The academic articles in TWC are double-blind peer reviewed. This means that every article is read by two scholars in the field who are unaware of the identity of the writer, and the writer is shielded from the identity of the readers. That’s the gold standard in the journal-publishing industry. (Several sections of the journal, including the Symposium section, are editorially reviewed.) We naively thought that rigor, peer review, excellent editing, and overall high standards would trump mode of publication. But little has changed in institutional practices. It is too easy to replicate the existing model, or too difficult to permit an institutional committee to assess items on their own merits. They would rather offload their assessment to a proxy, such as publication in a prestigious journal or by a prestigious press. Why read the book if Oxford University Press published it? It’s Oxford University Press! Similarly, to assess importance, you might look at proxies that are meant to suggest importance in the field: you might check the journal’s acceptance rates; if in the sciences you might check their impact factor; or you might examine a listing maintained by, say, the MLA, and if it’s on the list, it counts.
To up our profile, we submit TWC to various indexes. These indexes are lists of vetted content that meets certain criteria, and being listed in the index is a way to show legitimacy and drive readership. Well-known indexes that most people have heard of include PubMed (for medicine) and ERIC (for education). TWC signed an agreement permitting EBSCO, a database aggregator, to list TWC. But our application to be listed in Scopus was rejected, perhaps because when we applied, only a single issue had come out. (We’ll try again later.) To be listed, not only must TWC maintain its status as blind peer reviewed, but the journal must print a careful ratio of peer-reviewed content to non-peer-reviewed content to retain the status of “academic.” The indexing services seek to ensure quality by going down a checklist of current best practices in the journal-publishing industry and only listing journals that fulfill these criteria. Yet best practices have clearly not yet been able to adequately account for online-only publications, or online-only publications would not be treated differently by academic institutions during review for tenure and promotion.
When I fill out forms, surveys, and index submission forms related to TWC and its practices, it becomes clear how strongly the print model affects every aspect of what is considered the norm for publishing. I skip entire sections: I don’t know the number of subscriptions because we don’t use a subscription model. I can’t estimate readership because many of the user accounts are obviously spam accounts, and plenty of readers never create a user ID. We don’t offer different levels of access to different people. We don’t have office expenses because we don’t have an office, instead using freeware OJS to shepherd copy through the publication process. I can’t estimate readership for an essay because our copyright permits the author, or anyone else, to repost, which bleeds off readers and thus they aren’t counted by the software. We have no income from reprint or author fees because we don’t charge those fees. All the questions meant to assess readership and subscriptions are, with an open access model, nearly impossible to estimate. Ironically, the traditional journal-publishing world seeks to maximize impact by minimizing access, even though study after study has shown that people are far more likely to read and cite publications available in full online.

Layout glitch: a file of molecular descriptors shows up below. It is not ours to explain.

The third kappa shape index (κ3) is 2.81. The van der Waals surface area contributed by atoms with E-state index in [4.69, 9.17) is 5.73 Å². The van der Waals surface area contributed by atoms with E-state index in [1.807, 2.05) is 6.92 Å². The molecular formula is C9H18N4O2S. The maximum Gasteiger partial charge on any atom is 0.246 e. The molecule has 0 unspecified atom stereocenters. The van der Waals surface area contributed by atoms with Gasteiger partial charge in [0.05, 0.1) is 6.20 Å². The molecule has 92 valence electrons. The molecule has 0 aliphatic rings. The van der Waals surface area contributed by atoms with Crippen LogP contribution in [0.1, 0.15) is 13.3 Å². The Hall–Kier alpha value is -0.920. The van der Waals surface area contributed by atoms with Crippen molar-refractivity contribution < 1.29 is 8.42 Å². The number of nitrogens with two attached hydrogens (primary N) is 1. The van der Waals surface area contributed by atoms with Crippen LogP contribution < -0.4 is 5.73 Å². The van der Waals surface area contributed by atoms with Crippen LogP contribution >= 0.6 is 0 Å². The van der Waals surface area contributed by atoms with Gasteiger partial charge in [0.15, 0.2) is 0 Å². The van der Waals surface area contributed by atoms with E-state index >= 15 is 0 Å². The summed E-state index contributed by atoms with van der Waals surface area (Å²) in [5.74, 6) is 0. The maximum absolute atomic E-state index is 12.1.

Despite these very real drawbacks, all of which are remnants of the print model, I stand by our decision to reject print in favor of online-only open access. We probably don’t need to be cited in indexes like Scopus because Google searches easily find us, with no block to obtaining full text. It has also struck me that my coeditor, Kristina Busse, and I are the perfect people to edit this journal precisely because neither of us is affiliated. Our jobs aren’t going to be affected by our work; working on the journal will never “count” one way or the other. That’s tremendously freeing.
I’m proud to be working on a publication that is on the vanguard of changing the journal-publishing model by testing models and ideas that permit the free and open exchange of ideas within a context of intellectual rigor. I am saddened that some authors will never submit to us because they can’t afford to, but I am also confident that within the next 10 years, that will change. And it will be because TWC, and journals like it, stood its ground.
Open Access Explained! (by phdcomics) Transformative Works and Cultures, the open access fan studies journal that Fanhackers is affiliated with, will be publishing a new issue on boys’ love fandom very soon. Expect shiny. By way of celebration, we’ll be posting a few things on open access and why it’s such a big deal, both in general and for TWC and fan studies in particular. First of all, what is open access and why should anyone care? Basically, the traditional system of distributing academic works has become very costly and very inefficient. It shuts many people out of conversations and prevents them from putting the important information that’s produced in academia to good use. Open access is a first step towards making academic research truly accessible and useful for everyone in a variety of ways. This video is a great and fun introduction to very many sides of the issue. By Nick Shockey, Jonathan Eisen, and PhD Comics creator Jorge Cham.
Crossover fics between the top 20 TV fandoms on AO3
Data analysis of the AO3 using processing.js, a programming language for visualizing data on the web. When you’re done reading the explanation for the AO3 chart, go to the processing.js site and try mousing over the koi animation at the bottom of the page. So shiny. I want to learn this and use it for ALL THE RESEARCH DATA.